A Summary of Divided

The title and caption on the front cover intrigued me. As I picked the DVD up to read the summary on the back, I knew I needed to watch this as soon as I returned home. In the film, Divided, young filmmaker, Philip Leclerc, searches for answers on why the youth of his generation are abandoning the faith. Phillip travels across the country interviewing youth, youth ministry experts, pastors, and more. His documentary reveals eye-opening evidence that modern church practices and the Bible are at odds. In this documentary, discover the dark history of age-segregated education and how the church has adopted this pattern from less than desirable people in history.

If you use Scripture as the basis for the church, we would never end up with what we call youth ministry”

Chuck Bomar/Divided the Movie

There is not much distinction between worldliness and Christianity. If the church is allowing worldliness in and calling it Christian, how can the church be trusted to not allow the brokenness of the world and elsewhere and calling it Christian?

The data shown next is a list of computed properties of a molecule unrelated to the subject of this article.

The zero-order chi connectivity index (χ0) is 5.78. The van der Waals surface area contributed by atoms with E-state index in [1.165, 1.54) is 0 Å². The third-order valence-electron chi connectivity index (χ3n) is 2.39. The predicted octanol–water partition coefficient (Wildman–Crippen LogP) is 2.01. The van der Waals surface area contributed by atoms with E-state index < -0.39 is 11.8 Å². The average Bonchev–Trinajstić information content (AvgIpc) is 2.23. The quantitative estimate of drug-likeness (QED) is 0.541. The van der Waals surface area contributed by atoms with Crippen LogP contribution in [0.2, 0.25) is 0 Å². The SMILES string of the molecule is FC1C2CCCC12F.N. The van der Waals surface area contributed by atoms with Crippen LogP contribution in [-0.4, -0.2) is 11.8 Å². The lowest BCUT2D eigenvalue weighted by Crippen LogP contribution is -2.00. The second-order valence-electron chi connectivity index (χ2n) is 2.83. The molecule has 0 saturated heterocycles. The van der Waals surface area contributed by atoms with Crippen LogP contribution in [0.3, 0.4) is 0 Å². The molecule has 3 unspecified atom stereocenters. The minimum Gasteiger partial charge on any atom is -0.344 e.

Following God’s pattern, or man’s pattern?

Those are questions that are explored in Divided. Is sound Bible teaching emphasized as much as the music and entertainment? I would venture to say no. The church and modern youth ministry can attract the masses with entertainment, but do they know what to do next? Just follow Jesus? Is that it? One person interviewed said that this youth culture is the most unparented we’ve ever seen in America. They are parented by media and technology, but not their parents. Why? Is it that parents don’t feel well enough equipped? What isn’t happening in many Christian homes is Ephesians 6:1-4.